A new paper by Somik V. Lall and Taye Mengistae uses a survey of Indian manufacturing firms to discuss how the local business environment can impact the location of industrial clusters within countries:
The IFC and the Financial Times will be hosting a conference on “Southern Multinationals: A Rising Force in the World Economy” in Mumbai on November 9 and 10.
Corporate responsibility reporting in industrialized countries has entered the mainstream, according to a new KPMG survey. With coverage of over 1600 companies, including the top 250 companies of the Fortune 500, the survey provides a global picture of reporting trends over the last ten years. (via IBLF)
The Anholt-GMI Nation Brands Index claims to be the world’s first analytical ranking of the world's “nation brands.” The index attempts to calculate a nation’s “brand power” – yet another element that plays into domestic efforts to lure investors, tourists, and consumers. Unfortunately, so far the Index only covers 25 countries (with Australia leading the way) and very few developing nations are included.
The first three years of the MCC have been described as shaky, with only a total of $610 million being committed to just four countries. However, the authors of a recent Brookings' study remain optimistic:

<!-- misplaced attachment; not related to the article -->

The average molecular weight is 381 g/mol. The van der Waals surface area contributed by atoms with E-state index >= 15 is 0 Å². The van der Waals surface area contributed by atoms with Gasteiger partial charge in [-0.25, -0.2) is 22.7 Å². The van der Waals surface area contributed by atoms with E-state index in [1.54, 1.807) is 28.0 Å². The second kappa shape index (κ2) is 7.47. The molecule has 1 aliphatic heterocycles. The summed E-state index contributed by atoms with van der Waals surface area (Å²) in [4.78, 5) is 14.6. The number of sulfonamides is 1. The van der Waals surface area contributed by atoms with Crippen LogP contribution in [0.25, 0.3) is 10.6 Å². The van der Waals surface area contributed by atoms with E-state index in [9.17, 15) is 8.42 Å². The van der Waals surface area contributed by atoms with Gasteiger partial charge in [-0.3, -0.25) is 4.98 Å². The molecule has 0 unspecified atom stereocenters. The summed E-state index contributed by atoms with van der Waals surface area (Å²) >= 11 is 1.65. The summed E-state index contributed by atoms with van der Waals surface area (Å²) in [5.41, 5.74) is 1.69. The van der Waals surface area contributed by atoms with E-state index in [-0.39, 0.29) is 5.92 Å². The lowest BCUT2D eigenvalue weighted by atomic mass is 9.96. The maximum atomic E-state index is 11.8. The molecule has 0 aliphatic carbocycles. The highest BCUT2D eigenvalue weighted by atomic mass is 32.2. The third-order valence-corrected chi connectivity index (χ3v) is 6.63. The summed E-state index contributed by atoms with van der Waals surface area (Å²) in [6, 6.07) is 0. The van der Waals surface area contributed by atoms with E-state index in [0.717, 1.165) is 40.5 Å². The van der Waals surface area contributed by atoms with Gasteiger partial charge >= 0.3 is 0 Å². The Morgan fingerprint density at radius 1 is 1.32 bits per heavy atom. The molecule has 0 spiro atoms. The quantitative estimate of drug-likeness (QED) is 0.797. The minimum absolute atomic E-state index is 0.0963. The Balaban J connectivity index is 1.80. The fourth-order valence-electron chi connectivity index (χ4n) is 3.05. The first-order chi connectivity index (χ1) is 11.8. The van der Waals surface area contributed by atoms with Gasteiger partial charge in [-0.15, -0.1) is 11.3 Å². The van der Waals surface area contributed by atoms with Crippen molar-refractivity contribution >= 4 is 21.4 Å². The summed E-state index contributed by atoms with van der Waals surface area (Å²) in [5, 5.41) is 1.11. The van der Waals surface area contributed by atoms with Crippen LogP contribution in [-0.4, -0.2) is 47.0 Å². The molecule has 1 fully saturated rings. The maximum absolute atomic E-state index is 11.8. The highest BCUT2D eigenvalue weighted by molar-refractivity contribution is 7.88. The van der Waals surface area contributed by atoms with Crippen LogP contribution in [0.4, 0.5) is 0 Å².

Sadly, the MCA program is limping, largely as a result of self-inflicted injuries… [though] criticism of the MCC for getting off to a slow start is missing the point… The decision to create the MCC still looks sensible.
More than ever, governments in developing countries have access to capital markets, but most are not using it. Instead, they have restructured their debt portfolios, cutting the share of private sector debt and increasing the share of longer-term multilateral debt... The evidence suggests that most governments are sensibly taking advantage of their menu of financing options.
Sports are universally popular – it doesn't matter if the ball is made out of leather, rags, or whether it is just a tin can. Sport also has the unique ability to engage across cultural differences, while incorporating built-in mechanisms that promote aspiration, reward effort and encourage teamwork. Accordingly, many groups (such as IBLF) have suggested that sport is an area where development partnerships between donors and businesses might flourish.